British POW was stunned by Russian soldiers with cattle prod for being West Ham fan
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A British prisoner of war has spoken out about his experiences while imprisoned by Russian forces after being released last week.
Content warning: contains descriptions of torture.
In support of Ukraine, some Brits travelled to the war-torn county to help battle against Russia. Some were already there, like Shaun Pinner, who had been fighting alongside Ukrainians against pro-Russian rebels in the region of Donbas.
He has since opened up about his experiences while imprisoned, such as being punished for supporting West Ham football team.
In an interview with ITV's Good Morning Britain, Pinner revealed what his experience with the Russian guards was like.
He recalled: "We developed a comedic rapport with some of the guards.
"It was a strange feeling because we were told we were the enemy, but sometimes we would actually have some dialogue with them.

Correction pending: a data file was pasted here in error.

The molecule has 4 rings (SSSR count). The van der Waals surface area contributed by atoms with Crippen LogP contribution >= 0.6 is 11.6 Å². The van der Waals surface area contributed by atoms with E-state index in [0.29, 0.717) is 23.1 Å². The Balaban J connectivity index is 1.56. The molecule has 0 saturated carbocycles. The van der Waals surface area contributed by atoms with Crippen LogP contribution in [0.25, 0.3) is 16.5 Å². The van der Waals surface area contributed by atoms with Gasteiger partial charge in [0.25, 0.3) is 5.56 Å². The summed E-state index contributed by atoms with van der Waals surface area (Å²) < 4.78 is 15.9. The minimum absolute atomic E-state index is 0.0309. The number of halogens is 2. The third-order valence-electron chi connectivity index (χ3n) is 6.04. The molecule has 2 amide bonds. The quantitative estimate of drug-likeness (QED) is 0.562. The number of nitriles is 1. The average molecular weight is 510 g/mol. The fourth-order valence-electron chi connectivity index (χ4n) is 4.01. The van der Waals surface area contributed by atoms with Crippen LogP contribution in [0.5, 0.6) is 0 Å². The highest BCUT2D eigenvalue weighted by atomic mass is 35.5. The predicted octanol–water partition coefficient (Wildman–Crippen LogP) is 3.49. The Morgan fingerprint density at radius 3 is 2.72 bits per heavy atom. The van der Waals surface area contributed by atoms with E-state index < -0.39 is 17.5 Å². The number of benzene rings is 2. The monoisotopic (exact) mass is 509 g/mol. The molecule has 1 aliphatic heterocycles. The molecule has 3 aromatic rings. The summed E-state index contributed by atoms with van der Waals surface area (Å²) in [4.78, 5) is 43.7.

"They were interested in who we are, why we came, what London's like."
However, the dialogue didn't prevent the guards from inflicting pain upon their prisoners.
Pinner reflected on a time where he was in the prosecutor's office and the guards were 'asking randomly' what football teams they supported.
"They had a cattle prod and kept buzzing it with us and they said, 'What team do you support?'
"I got to West, before they just, 'Bzzz'."
Pinner then quickly shouted out the name of a local Ukrainian football team, Shaktar Donetsk, to which the guards responded by 'laughing' - which is how the British national built his 'rapport' with them.
"After that, we became, 'You're sort of the comedian guy,' so they laid off a lot at that time as well," Pinner added.
Aidan Aslin, was also a prisoner of war alongside Pinner.
Aslin experienced 'psychological torment' and was 'beaten' and questioned by Russian guards as to whether he wanted a 'beautiful' death or 'quick' one after having been 'stabbed'.
Pinner was captured in May and only released back home last week.
He noted how the only thing which kept him going was a call from his Ukrainian wife.
Pinner said: "She said: 'What you're doing is amazing, you're warriors' and then she said 'Just survive' on the phone. She screamed at me.
"It kept us going all the way through."
Aslin echoed a similar sentiment: "I had told myself that no matter what happens, I will see my fiancé again. I remember when I was being beaten, I thought I have to get through this because I will see Diane."
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